Every week we go to youth group. We play games, have lesson and small group times, and try to help two or three dozen high-schoolers understand that they’re not alone, they’re not as awkward as they feel (and even if they are it’s totally okay—spinach gets stuck in everybody’s teeth sometimes), and not knowing what you’re going to be doing in two years isn’t the end of the world.

They’re fun, they’re kind, they’re smart. They play sports, they do drama, they read books, one of them even volunteers at a museum in her spare time. They’re learning what growing up is in a safe environment, one where they are reminded of what matters, their parents keep them safe, and they don’t have to pay their own electricity bills.

They’re excited about life, because it’s full of possibilities.

They’re excited because they’re young enough to sleep well and forget the hard things.

They’re excited because they haven’t had a job they didn’t like, a boss who was unkind, or a college roommate who doesn’t understand what being courteous is.

And they should be. Writing excitement into young people is crucial (unless you’re styling the moody artist type—that’s a whole different set of attitudes), because it’s so relevant to the young, and so refreshing for everyone else.

Learn to capture their excitement, because excitement is half of what makes life… Well, exciting.


Nuance gives interactions depth. The change of tone, the raised eyebrow, the subtle shift in posture—all of them indicate attitude and feeling. It’s what makes story interesting, movies gripping, and real life easier to interpret. Without nuance, face to face interactions lack a certain emotion that we depend on to understand what’s really going on. Even stranger to stranger interaction has subtle nuance, whether discomfort, disinterest, or delight.

Nuance differs from person to person, but some things are universal. Do you look up to the sun with your eyes closed when you go outside? Are you constantly picking at things with your fingers? Do you lean in when you’re listening, cross your arms when you’re upset, yawn when you’re bored? Subtleties help us process interactions—without them we can’t tell what the other person is thinking, unless they come straight out and say it. Was he leaning out because he wasn’t listening? Why didn’t she nod? What is all the yawning about?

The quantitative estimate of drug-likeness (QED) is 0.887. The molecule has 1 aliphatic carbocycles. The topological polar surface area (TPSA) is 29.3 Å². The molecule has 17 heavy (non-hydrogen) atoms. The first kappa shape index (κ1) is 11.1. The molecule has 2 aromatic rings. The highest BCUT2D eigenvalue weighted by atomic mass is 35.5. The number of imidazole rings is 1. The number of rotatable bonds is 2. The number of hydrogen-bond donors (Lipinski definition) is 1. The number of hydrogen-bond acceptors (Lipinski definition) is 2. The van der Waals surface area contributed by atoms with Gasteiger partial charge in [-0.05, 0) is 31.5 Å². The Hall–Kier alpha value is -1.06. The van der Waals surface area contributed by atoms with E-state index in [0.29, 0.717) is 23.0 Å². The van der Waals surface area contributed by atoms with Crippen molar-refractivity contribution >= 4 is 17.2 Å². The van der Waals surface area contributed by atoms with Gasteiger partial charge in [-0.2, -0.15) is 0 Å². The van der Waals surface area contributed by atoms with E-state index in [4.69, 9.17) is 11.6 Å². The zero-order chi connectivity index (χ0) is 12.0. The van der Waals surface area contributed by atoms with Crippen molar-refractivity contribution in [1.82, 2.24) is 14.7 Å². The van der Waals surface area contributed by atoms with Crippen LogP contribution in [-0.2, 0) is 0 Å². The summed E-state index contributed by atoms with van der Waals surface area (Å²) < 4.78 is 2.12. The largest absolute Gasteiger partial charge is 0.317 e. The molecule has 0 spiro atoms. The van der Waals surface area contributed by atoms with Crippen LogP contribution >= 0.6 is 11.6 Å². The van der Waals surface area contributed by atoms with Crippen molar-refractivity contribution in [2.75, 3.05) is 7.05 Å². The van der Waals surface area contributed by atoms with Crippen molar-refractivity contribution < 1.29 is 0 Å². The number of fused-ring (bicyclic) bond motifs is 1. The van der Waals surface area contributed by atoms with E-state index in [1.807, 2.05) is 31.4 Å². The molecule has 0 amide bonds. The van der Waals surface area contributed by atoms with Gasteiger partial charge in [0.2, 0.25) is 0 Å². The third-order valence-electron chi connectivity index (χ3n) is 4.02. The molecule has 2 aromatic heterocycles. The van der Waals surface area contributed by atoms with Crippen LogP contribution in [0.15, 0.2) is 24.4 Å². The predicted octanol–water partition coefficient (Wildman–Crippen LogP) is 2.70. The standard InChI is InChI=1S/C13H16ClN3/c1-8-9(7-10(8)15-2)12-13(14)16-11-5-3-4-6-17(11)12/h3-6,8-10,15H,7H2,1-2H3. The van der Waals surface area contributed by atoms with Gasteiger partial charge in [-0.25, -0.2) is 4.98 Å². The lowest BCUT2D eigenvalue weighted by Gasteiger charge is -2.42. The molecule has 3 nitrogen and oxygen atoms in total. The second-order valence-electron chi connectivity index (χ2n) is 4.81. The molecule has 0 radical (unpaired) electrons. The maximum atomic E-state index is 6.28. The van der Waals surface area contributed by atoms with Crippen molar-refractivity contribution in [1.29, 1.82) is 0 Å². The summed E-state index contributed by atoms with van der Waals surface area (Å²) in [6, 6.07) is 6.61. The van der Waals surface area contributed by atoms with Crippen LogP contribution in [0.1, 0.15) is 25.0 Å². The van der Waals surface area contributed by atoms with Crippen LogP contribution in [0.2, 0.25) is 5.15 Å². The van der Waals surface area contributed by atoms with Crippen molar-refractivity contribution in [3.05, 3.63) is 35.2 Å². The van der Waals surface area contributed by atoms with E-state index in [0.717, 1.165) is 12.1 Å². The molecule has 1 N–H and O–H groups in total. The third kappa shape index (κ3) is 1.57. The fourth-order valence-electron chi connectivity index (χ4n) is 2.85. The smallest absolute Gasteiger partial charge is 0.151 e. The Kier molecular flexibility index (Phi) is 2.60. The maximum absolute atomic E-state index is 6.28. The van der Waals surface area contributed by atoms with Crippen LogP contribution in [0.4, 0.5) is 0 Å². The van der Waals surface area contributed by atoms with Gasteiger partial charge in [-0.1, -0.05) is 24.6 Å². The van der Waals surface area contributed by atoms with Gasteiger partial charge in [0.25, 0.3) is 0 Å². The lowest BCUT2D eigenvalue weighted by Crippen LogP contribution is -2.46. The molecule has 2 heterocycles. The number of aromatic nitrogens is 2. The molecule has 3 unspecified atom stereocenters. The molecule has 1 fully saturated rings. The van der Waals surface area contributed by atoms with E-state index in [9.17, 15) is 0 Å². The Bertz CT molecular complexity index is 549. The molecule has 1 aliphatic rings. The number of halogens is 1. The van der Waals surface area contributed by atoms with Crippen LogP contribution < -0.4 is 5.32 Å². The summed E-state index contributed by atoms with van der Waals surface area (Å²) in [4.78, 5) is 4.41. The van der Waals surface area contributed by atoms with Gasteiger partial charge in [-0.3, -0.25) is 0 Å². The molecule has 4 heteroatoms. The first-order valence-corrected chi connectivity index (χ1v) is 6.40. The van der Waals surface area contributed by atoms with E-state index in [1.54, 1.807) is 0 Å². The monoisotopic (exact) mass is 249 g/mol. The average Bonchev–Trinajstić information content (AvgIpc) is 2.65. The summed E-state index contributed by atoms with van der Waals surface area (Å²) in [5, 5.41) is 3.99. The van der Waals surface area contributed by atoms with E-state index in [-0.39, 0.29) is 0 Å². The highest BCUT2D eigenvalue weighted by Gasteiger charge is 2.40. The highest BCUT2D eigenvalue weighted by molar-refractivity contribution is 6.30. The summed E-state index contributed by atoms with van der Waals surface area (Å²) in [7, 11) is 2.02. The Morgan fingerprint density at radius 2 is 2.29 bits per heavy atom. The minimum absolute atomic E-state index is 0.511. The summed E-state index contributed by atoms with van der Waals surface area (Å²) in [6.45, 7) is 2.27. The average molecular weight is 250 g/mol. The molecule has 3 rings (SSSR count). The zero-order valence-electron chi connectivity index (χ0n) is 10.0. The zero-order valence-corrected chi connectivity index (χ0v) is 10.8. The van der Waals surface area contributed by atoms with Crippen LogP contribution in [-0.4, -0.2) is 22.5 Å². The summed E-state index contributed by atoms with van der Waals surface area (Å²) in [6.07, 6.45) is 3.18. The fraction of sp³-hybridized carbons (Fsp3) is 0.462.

In the same way, writing nuance into your story clues your readers into what’s really going on, and triggers the imagination to help tell the story and fill in the tiny missing pieces. Without nuance tips, we won’t know the tone of the story.

How do you write nuance into a story?

#) Understand what nuance is. You can’t write it unless you understand it. Fortunately, it’s an easy thing to learn. Eighty-five percent of social interactions that you witness are full of nuance—and once you start looking for it, it’s everywhere.

#) Read for it. Find popular writers (both current and classic) and read their work. Do they use nuance well? Poorly? At all?

#) Practice. This is the dead horse that I’ll flog forever, when it comes to writing. The only way to get better is to practice, even when you don’t feel like it, even when you have nothing to say. Look at the objects on your desk and write a story about them having a conversation. If your desk is empty use your shoes. If you’re not wearing shoes, write it about the wall and the paint. If you write in a gazebo, maybe you’re in a public park and there will be people walking by… You get the picture.